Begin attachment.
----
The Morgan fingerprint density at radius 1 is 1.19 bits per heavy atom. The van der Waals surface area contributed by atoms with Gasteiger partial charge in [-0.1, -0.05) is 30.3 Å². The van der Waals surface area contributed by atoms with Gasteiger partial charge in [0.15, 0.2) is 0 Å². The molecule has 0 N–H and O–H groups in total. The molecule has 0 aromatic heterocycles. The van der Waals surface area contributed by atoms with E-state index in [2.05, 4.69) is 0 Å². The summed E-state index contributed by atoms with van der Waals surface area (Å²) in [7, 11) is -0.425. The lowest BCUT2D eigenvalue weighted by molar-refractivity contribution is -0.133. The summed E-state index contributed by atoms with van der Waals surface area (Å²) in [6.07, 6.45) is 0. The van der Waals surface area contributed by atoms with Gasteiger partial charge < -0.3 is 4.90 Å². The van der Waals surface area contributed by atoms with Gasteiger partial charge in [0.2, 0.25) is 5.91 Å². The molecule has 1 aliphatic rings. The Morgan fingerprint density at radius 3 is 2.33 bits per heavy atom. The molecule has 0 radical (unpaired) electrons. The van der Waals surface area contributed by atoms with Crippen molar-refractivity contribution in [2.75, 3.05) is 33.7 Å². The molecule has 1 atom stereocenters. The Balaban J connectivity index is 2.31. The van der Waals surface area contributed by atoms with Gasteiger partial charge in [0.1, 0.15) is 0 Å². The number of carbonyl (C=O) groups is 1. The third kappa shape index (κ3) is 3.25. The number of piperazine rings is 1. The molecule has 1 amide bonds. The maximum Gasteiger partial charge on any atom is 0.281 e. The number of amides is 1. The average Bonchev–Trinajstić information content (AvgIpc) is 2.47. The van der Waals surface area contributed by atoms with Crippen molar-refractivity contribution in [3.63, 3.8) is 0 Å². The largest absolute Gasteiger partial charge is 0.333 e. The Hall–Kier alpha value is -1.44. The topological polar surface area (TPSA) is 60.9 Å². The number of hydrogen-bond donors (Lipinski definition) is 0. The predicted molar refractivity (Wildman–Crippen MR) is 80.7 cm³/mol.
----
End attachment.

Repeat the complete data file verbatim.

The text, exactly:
The Morgan fingerprint density at radius 1 is 1.19 bits per heavy atom. The van der Waals surface area contributed by atoms with Gasteiger partial charge in [-0.1, -0.05) is 30.3 Å². The van der Waals surface area contributed by atoms with Gasteiger partial charge in [0.15, 0.2) is 0 Å². The molecule has 0 N–H and O–H groups in total. The molecule has 0 aromatic heterocycles. The van der Waals surface area contributed by atoms with E-state index in [2.05, 4.69) is 0 Å². The summed E-state index contributed by atoms with van der Waals surface area (Å²) in [7, 11) is -0.425. The lowest BCUT2D eigenvalue weighted by molar-refractivity contribution is -0.133. The summed E-state index contributed by atoms with van der Waals surface area (Å²) in [6.07, 6.45) is 0. The van der Waals surface area contributed by atoms with Gasteiger partial charge < -0.3 is 4.90 Å². The van der Waals surface area contributed by atoms with Gasteiger partial charge in [0.2, 0.25) is 5.91 Å². The molecule has 1 aliphatic rings. The Morgan fingerprint density at radius 3 is 2.33 bits per heavy atom. The molecule has 0 radical (unpaired) electrons. The van der Waals surface area contributed by atoms with Crippen molar-refractivity contribution in [2.75, 3.05) is 33.7 Å². The molecule has 1 atom stereocenters. The Balaban J connectivity index is 2.31. The van der Waals surface area contributed by atoms with Gasteiger partial charge in [0.1, 0.15) is 0 Å². The number of carbonyl (C=O) groups is 1. The third kappa shape index (κ3) is 3.25. The number of piperazine rings is 1. The molecule has 1 amide bonds. The maximum Gasteiger partial charge on any atom is 0.281 e. The number of amides is 1. The average Bonchev–Trinajstić information content (AvgIpc) is 2.47. The van der Waals surface area contributed by atoms with Crippen molar-refractivity contribution in [3.63, 3.8) is 0 Å². The largest absolute Gasteiger partial charge is 0.333 e. The Hall–Kier alpha value is -1.44. The topological polar surface area (TPSA) is 60.9 Å². The number of hydrogen-bond donors (Lipinski definition) is 0. The predicted molar refractivity (Wildman–Crippen MR) is 80.7 cm³/mol.